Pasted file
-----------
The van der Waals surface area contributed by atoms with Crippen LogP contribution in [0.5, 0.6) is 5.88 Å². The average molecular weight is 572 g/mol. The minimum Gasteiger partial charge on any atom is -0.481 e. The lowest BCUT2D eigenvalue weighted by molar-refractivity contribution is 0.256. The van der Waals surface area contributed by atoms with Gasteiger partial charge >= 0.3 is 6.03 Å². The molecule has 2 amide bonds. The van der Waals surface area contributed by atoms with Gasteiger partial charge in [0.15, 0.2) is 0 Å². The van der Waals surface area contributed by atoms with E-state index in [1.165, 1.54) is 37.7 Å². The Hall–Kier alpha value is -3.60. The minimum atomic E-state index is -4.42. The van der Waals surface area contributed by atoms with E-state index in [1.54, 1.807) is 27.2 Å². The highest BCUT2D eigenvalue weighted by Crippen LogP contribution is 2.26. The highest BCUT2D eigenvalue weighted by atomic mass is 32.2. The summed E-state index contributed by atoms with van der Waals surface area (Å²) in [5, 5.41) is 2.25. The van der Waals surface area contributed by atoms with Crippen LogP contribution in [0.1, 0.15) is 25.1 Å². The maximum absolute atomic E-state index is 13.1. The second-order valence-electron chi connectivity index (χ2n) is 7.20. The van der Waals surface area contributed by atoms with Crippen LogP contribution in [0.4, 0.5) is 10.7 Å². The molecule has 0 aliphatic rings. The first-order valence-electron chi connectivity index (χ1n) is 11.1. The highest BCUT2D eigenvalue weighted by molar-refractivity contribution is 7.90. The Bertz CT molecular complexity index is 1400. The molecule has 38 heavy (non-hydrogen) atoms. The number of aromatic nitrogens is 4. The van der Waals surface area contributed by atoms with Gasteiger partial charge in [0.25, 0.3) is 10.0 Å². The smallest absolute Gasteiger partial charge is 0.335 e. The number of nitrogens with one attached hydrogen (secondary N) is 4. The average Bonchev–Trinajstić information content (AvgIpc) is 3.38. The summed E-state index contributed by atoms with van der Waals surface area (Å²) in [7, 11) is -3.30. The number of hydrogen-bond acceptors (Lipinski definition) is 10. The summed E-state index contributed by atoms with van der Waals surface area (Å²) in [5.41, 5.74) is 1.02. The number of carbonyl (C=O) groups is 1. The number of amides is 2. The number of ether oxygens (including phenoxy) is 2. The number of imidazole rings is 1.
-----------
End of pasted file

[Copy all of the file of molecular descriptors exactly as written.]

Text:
The van der Waals surface area contributed by atoms with Crippen LogP contribution in [0.5, 0.6) is 5.88 Å². The average molecular weight is 572 g/mol. The minimum Gasteiger partial charge on any atom is -0.481 e. The lowest BCUT2D eigenvalue weighted by molar-refractivity contribution is 0.256. The van der Waals surface area contributed by atoms with Gasteiger partial charge >= 0.3 is 6.03 Å². The molecule has 2 amide bonds. The van der Waals surface area contributed by atoms with Gasteiger partial charge in [0.15, 0.2) is 0 Å². The van der Waals surface area contributed by atoms with E-state index in [1.165, 1.54) is 37.7 Å². The Hall–Kier alpha value is -3.60. The minimum atomic E-state index is -4.42. The van der Waals surface area contributed by atoms with E-state index in [1.54, 1.807) is 27.2 Å². The highest BCUT2D eigenvalue weighted by Crippen LogP contribution is 2.26. The highest BCUT2D eigenvalue weighted by atomic mass is 32.2. The summed E-state index contributed by atoms with van der Waals surface area (Å²) in [5, 5.41) is 2.25. The van der Waals surface area contributed by atoms with Crippen LogP contribution in [0.1, 0.15) is 25.1 Å². The maximum absolute atomic E-state index is 13.1. The second-order valence-electron chi connectivity index (χ2n) is 7.20. The van der Waals surface area contributed by atoms with Crippen LogP contribution in [0.4, 0.5) is 10.7 Å². The molecule has 0 aliphatic rings. The first-order valence-electron chi connectivity index (χ1n) is 11.1. The highest BCUT2D eigenvalue weighted by molar-refractivity contribution is 7.90. The Bertz CT molecular complexity index is 1400. The molecule has 38 heavy (non-hydrogen) atoms. The number of aromatic nitrogens is 4. The van der Waals surface area contributed by atoms with Gasteiger partial charge in [0.25, 0.3) is 10.0 Å². The smallest absolute Gasteiger partial charge is 0.335 e. The number of nitrogens with one attached hydrogen (secondary N) is 4. The average Bonchev–Trinajstić information content (AvgIpc) is 3.38. The summed E-state index contributed by atoms with van der Waals surface area (Å²) in [7, 11) is -3.30. The number of hydrogen-bond acceptors (Lipinski definition) is 10. The summed E-state index contributed by atoms with van der Waals surface area (Å²) in [5.41, 5.74) is 1.02. The number of carbonyl (C=O) groups is 1. The number of amides is 2. The number of ether oxygens (including phenoxy) is 2. The number of imidazole rings is 1.